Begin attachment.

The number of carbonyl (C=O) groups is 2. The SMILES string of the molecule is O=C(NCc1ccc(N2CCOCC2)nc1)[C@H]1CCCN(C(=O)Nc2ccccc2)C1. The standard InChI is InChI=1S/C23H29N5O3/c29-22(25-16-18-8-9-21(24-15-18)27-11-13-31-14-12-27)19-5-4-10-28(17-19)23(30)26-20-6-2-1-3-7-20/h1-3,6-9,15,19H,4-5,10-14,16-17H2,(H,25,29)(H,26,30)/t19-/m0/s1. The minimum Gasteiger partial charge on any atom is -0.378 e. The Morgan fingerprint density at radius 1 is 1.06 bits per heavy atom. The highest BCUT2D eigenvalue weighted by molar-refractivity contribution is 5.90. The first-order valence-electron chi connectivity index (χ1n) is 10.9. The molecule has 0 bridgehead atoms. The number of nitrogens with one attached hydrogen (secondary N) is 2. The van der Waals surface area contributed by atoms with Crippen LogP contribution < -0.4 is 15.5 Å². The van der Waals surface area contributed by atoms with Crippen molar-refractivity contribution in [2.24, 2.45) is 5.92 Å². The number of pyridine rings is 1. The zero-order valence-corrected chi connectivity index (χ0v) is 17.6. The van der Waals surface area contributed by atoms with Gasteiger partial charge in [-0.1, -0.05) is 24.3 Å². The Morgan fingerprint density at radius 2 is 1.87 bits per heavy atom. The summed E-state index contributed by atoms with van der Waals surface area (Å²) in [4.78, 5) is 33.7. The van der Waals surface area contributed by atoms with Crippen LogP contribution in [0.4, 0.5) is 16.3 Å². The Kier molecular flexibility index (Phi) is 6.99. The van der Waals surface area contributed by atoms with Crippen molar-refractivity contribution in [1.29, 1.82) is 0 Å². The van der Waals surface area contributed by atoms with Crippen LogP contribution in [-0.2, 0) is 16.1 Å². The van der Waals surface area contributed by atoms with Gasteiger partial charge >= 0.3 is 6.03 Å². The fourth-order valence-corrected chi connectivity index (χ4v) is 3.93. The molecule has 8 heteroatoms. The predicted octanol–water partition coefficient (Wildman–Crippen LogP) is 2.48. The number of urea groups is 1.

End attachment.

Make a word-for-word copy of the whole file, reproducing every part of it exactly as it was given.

The number of carbonyl (C=O) groups is 2. The SMILES string of the molecule is O=C(NCc1ccc(N2CCOCC2)nc1)[C@H]1CCCN(C(=O)Nc2ccccc2)C1. The standard InChI is InChI=1S/C23H29N5O3/c29-22(25-16-18-8-9-21(24-15-18)27-11-13-31-14-12-27)19-5-4-10-28(17-19)23(30)26-20-6-2-1-3-7-20/h1-3,6-9,15,19H,4-5,10-14,16-17H2,(H,25,29)(H,26,30)/t19-/m0/s1. The minimum Gasteiger partial charge on any atom is -0.378 e. The Morgan fingerprint density at radius 1 is 1.06 bits per heavy atom. The highest BCUT2D eigenvalue weighted by molar-refractivity contribution is 5.90. The first-order valence-electron chi connectivity index (χ1n) is 10.9. The molecule has 0 bridgehead atoms. The number of nitrogens with one attached hydrogen (secondary N) is 2. The van der Waals surface area contributed by atoms with Crippen LogP contribution < -0.4 is 15.5 Å². The van der Waals surface area contributed by atoms with Crippen molar-refractivity contribution in [2.24, 2.45) is 5.92 Å². The number of pyridine rings is 1. The zero-order valence-corrected chi connectivity index (χ0v) is 17.6. The van der Waals surface area contributed by atoms with Gasteiger partial charge in [-0.1, -0.05) is 24.3 Å². The Morgan fingerprint density at radius 2 is 1.87 bits per heavy atom. The summed E-state index contributed by atoms with van der Waals surface area (Å²) in [4.78, 5) is 33.7. The van der Waals surface area contributed by atoms with Crippen LogP contribution in [0.4, 0.5) is 16.3 Å². The Kier molecular flexibility index (Phi) is 6.99. The van der Waals surface area contributed by atoms with Crippen molar-refractivity contribution in [1.29, 1.82) is 0 Å². The van der Waals surface area contributed by atoms with Crippen LogP contribution in [-0.2, 0) is 16.1 Å². The van der Waals surface area contributed by atoms with Gasteiger partial charge >= 0.3 is 6.03 Å². The fourth-order valence-corrected chi connectivity index (χ4v) is 3.93. The molecule has 8 heteroatoms. The predicted octanol–water partition coefficient (Wildman–Crippen LogP) is 2.48. The number of urea groups is 1.